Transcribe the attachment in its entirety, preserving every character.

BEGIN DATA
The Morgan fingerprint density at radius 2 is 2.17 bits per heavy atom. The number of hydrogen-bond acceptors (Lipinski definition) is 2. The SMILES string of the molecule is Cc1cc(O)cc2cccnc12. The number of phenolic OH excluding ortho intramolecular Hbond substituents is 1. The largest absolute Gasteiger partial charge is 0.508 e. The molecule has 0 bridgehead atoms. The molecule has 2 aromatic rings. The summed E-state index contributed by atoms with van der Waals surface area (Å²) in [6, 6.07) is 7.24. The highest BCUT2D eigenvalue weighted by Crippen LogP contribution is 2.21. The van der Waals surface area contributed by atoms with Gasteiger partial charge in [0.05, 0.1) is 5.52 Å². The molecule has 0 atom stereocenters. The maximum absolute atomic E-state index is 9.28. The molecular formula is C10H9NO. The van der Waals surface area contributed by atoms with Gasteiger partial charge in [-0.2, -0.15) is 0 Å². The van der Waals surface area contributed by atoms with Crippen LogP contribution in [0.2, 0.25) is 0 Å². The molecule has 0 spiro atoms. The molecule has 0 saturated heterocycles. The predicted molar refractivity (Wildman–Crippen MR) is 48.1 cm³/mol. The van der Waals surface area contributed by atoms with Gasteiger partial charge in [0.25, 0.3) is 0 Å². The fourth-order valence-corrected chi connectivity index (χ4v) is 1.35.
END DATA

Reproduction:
The Morgan fingerprint density at radius 2 is 2.17 bits per heavy atom. The number of hydrogen-bond acceptors (Lipinski definition) is 2. The SMILES string of the molecule is Cc1cc(O)cc2cccnc12. The number of phenolic OH excluding ortho intramolecular Hbond substituents is 1. The largest absolute Gasteiger partial charge is 0.508 e. The molecule has 0 bridgehead atoms. The molecule has 2 aromatic rings. The summed E-state index contributed by atoms with van der Waals surface area (Å²) in [6, 6.07) is 7.24. The highest BCUT2D eigenvalue weighted by Crippen LogP contribution is 2.21. The van der Waals surface area contributed by atoms with Gasteiger partial charge in [0.05, 0.1) is 5.52 Å². The molecule has 0 atom stereocenters. The maximum absolute atomic E-state index is 9.28. The molecular formula is C10H9NO. The van der Waals surface area contributed by atoms with Gasteiger partial charge in [-0.2, -0.15) is 0 Å². The van der Waals surface area contributed by atoms with Crippen LogP contribution in [0.2, 0.25) is 0 Å². The molecule has 0 spiro atoms. The molecule has 0 saturated heterocycles. The predicted molar refractivity (Wildman–Crippen MR) is 48.1 cm³/mol. The van der Waals surface area contributed by atoms with Gasteiger partial charge in [0.25, 0.3) is 0 Å². The fourth-order valence-corrected chi connectivity index (χ4v) is 1.35.